Lord, may I always strive toward maturity in understanding and innocence in evil. Make me wise to recognize the darkness and poison and paths that would lead to my downfall and strong to avoid them. Amen.
Tuesday, December 14, 2010
When I was a child, I spoke as a child, I understood as a child, I thought as a child; but when I became a man, I put away childish things.
What are the childish things that Paul put away when he matured in his faith? I have a hunch that childish ways look a lot like what love is not, described in the previous verses. Love is not impatient, impulsive, selfish, proud, self-centered, rude, self-promoting, amoral, ignorant of truth, skeptical or apathetic.
These are characteristic of children who have not come to understand the fullness of a parents love. If you consider it, you can hear them shout, "it's not fair!" "but I want..." "he got the seat last time!" "I don't care!" "you never ____ for me." Kids have a tendency to express unlove with remarkable accuracy. These are typical due to the short-sightedness that comes with youth.
These are unavoidable by those who have not yet come to understand the depths of God's love demonstrated through the life, death and resurrection of His Son, Jesus Christ. Those in the world calculate and keep tabs on rights and wrongs; often avoiding forgiveness. Those who are perishing live for the moment, chasing temporary pleasures rather than eternal values. And for those led by the flesh, life is all about the self; comfort, promotion, pride and reputation.
Yet, when I came into the light and began to receive the unconditional and extravagant love of God through Jesus Christ and the gift of His Holy Spirit, I matured and put these childish ways behind me. At times I still demonstrate childishness, but it's less and less common as I pursue Christ. It's less and less common as I parent my children and see the devastating effects of immaturity. It's less and less common as I come to value more the things of God.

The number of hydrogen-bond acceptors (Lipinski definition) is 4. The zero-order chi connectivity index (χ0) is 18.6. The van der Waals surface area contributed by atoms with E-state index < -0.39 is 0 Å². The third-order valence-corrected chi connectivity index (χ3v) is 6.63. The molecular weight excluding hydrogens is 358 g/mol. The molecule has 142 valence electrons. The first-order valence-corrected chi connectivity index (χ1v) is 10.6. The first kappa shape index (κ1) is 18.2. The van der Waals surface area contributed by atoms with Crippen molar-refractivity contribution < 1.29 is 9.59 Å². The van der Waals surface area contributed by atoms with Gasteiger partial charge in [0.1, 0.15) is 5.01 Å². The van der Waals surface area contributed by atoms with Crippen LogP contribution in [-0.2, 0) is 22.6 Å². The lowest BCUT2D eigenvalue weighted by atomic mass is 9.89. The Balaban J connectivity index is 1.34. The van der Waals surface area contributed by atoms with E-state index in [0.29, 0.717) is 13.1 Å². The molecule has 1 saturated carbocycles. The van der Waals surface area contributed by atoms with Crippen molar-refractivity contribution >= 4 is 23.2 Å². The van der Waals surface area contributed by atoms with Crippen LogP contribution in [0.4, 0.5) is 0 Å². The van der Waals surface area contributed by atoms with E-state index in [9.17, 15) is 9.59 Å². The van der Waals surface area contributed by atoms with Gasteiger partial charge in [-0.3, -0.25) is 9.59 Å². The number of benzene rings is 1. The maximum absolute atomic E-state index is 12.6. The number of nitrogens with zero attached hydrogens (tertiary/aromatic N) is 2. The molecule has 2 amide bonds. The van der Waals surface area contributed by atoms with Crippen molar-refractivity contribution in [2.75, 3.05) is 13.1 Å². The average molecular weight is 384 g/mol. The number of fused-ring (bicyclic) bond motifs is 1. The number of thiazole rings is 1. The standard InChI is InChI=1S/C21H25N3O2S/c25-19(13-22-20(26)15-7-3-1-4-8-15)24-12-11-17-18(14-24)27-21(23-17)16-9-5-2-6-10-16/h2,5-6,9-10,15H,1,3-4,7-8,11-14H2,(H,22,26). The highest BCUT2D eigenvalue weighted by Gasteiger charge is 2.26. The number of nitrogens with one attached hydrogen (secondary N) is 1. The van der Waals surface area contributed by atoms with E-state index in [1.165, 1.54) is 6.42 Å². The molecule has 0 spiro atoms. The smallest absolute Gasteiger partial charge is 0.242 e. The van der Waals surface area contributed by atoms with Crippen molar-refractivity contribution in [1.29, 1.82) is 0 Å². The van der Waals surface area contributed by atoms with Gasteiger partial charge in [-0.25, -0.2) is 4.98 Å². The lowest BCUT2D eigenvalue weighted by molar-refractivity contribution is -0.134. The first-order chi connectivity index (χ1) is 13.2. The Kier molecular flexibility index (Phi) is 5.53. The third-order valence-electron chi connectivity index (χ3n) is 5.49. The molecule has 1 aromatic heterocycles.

Daily, I must choose to put away childish things and pursue maturity in Christ.
Lord, guide me to maturity in You. Strengthen me to put away childish, self-centered ways and teach me to live like Your Son who did not consider His divinity something to be flaunted but instead humbled Himself and demonstrated unconditional, undeserved love for me. Teach me to live and love like Jesus. Amen.
Monday, December 13, 2010
1 Corinthians 12:13
For by one Spirit we were all baptized into one body—whether Jews or Greeks, whether slaves or free—and have all been made to drink into one Spirit.
When we come to Christ we are uniting with Him. But simultaneously, we also unite with one another. Our baptism makes us one. We are one body, brought to life by one Spirit. This bond between us goes beyond race, language, social status and calling. If we choose to disconnect from the body or any part of it, we bleed that life blood and lose the Spirit's power and flow in our lives. Yet, if we trust the flow of the Spirit and choose to remain connected and faithful even in times of trial, disagreement or confusion, we are strengthened by our unity and the Spirit can work at healing and wholeness.